Springfield, Florida has a humid subtropical climate marked by hot and humid summers and mild winters. Temperatures range from 40 degrees Fahrenheit in the winter to 95 degrees in the summer. The area experiences an average of 55 inches of rainfall annually, with occasional thunderstorms during July and August.
The economy of Springfield is largely based on manufacturing, agriculture, retail stores, banks and healthcare organizations. Outdoor activities such as camping and fishing are popular forms of entertainment in the area, along with recreational sports like golfing and tennis. There are also several parks and wildlife areas for visitors to explore.
Springfield, Florida was first settled in the early 1800s by Native Americans and European immigrants. In 1852, the area was officially incorporated as a town. During the Civil War, Springfield provided supplies and shelter to Confederate troops. The early 20th century saw an economic boom as timber harvesting and turpentine production began in earnest. Following World War II, Springfield saw an influx of new residents who took advantage of affordable housing and employment opportunities in the area. Today, Springfield is home to more than 8,000 residents who enjoy its welcoming community atmosphere and diverse range of activities and attractions.
- Population of 5,268 with a slight increase of 0.2% since 2010
- Located in the Battle Creek metropolitan area and is located in Calhoun County
- Cost of Living index of 76.6
- Unemployment rate of 5.1%
- Median income is $37,038
- Median home price is $107,300
- Median age is 31
- Comfort Index (Climate) stands at 9.1 in summer and 4.0 in winter
Springfield, Michigan has a humid continental climate. Summers are typically warm and humid, while winters are cold and snowy. Spring and autumn have mild temperatures and moderate precipitation.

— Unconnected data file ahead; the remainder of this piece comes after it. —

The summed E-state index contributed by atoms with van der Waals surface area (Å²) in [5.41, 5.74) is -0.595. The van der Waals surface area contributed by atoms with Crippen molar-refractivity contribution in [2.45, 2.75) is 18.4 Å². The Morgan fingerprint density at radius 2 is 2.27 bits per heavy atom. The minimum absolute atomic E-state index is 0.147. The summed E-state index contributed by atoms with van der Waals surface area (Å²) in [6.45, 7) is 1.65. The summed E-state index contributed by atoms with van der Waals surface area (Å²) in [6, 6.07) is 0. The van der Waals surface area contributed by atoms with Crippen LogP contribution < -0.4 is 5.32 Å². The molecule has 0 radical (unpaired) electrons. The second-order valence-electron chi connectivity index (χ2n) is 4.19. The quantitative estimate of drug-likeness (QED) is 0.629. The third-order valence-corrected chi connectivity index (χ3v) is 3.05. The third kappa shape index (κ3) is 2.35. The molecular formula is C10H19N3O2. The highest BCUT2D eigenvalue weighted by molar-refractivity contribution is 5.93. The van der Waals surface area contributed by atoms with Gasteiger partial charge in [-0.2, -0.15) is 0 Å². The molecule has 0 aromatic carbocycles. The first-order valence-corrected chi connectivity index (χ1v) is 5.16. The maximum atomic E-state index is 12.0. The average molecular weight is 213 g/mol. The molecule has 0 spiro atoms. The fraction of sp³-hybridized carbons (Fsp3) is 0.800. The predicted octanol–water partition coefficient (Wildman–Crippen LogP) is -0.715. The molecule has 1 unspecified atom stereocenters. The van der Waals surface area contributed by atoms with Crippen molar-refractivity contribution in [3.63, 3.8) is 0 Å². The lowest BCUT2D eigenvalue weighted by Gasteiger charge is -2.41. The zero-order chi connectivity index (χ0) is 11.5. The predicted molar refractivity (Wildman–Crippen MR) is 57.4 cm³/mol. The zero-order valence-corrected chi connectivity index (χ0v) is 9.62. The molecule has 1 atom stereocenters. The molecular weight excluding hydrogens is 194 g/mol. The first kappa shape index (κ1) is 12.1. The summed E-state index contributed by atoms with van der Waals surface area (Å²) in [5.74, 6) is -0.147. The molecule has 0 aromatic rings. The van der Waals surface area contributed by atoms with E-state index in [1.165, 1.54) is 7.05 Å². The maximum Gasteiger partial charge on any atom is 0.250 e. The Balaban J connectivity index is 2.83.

The economy of Springfield, Michigan is mainly driven by manufacturing, healthcare, education, and retail industries. Major employers in the area include the Bronson Methodist Hospital and Western Michigan University Homer Stryker M.D. School of Medicine, and Kellogg Company.
From African savannah to North American forests, the Binder Park Zoo provides a unique opportunity to learn about different habitats and ecosystems. For those who love the great outdoors, the Kalamazoo Nature Center is another must-see destination in Springfield. Visitors can explore nature by canoeing on streams or participating in guided nature tours. Other popular attractions include the Gilmore Car Museum, an incredible collection of cars and motorcycles from around the world, and the Kellogg Bird Sanctuary, where visitors can see a variety of birds from all around Michigan in their natural habitats.
We hope you’ve enjoyed learning about America’s Springfields. As noted, most of these cities offer a great cost of living, so ultimately the best Springfield for you depends on your personal preferences with regard to climate, job opportunities, and recreational activities. Complete your research on the BestPlaces.net website, which has even more information on all these categories.